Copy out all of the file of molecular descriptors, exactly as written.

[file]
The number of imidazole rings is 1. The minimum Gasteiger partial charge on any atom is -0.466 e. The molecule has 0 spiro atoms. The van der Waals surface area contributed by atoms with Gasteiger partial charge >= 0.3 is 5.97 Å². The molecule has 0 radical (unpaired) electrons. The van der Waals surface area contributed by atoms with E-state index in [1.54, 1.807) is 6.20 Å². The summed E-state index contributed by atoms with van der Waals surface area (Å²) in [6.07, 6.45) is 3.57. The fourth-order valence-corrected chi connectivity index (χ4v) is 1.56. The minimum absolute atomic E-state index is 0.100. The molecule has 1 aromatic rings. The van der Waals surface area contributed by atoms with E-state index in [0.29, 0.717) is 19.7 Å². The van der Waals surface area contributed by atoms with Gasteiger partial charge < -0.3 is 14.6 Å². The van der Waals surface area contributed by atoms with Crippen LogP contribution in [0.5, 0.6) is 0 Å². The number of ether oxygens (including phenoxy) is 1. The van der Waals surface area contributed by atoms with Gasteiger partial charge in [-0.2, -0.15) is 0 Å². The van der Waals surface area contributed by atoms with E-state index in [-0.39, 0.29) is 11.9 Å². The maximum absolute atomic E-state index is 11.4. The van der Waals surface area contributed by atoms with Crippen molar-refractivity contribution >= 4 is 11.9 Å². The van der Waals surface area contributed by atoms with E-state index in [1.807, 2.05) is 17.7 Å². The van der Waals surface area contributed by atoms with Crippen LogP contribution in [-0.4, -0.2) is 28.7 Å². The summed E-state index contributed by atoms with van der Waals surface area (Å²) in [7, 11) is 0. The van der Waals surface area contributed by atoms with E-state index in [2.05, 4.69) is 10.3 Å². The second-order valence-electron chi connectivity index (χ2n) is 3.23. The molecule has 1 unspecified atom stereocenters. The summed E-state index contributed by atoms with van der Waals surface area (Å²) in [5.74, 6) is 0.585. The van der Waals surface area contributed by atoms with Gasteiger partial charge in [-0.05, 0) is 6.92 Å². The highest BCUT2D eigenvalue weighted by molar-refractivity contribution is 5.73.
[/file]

The number of imidazole rings is 1. The minimum Gasteiger partial charge on any atom is -0.466 e. The molecule has 0 spiro atoms. The van der Waals surface area contributed by atoms with Gasteiger partial charge >= 0.3 is 5.97 Å². The molecule has 0 radical (unpaired) electrons. The van der Waals surface area contributed by atoms with E-state index in [1.54, 1.807) is 6.20 Å². The summed E-state index contributed by atoms with van der Waals surface area (Å²) in [6.07, 6.45) is 3.57. The fourth-order valence-corrected chi connectivity index (χ4v) is 1.56. The minimum absolute atomic E-state index is 0.100. The molecule has 1 aromatic rings. The van der Waals surface area contributed by atoms with E-state index in [0.29, 0.717) is 19.7 Å². The van der Waals surface area contributed by atoms with Gasteiger partial charge < -0.3 is 14.6 Å². The van der Waals surface area contributed by atoms with Crippen LogP contribution in [0.5, 0.6) is 0 Å². The number of ether oxygens (including phenoxy) is 1. The van der Waals surface area contributed by atoms with Gasteiger partial charge in [-0.2, -0.15) is 0 Å². The van der Waals surface area contributed by atoms with E-state index in [-0.39, 0.29) is 11.9 Å². The maximum absolute atomic E-state index is 11.4. The van der Waals surface area contributed by atoms with Crippen molar-refractivity contribution >= 4 is 11.9 Å². The van der Waals surface area contributed by atoms with E-state index in [1.807, 2.05) is 17.7 Å². The van der Waals surface area contributed by atoms with Crippen LogP contribution in [-0.4, -0.2) is 28.7 Å². The summed E-state index contributed by atoms with van der Waals surface area (Å²) in [7, 11) is 0. The van der Waals surface area contributed by atoms with E-state index in [2.05, 4.69) is 10.3 Å². The second-order valence-electron chi connectivity index (χ2n) is 3.23. The molecule has 1 unspecified atom stereocenters. The summed E-state index contributed by atoms with van der Waals surface area (Å²) in [5.74, 6) is 0.585. The van der Waals surface area contributed by atoms with Gasteiger partial charge in [-0.05, 0) is 6.92 Å². The highest BCUT2D eigenvalue weighted by molar-refractivity contribution is 5.73.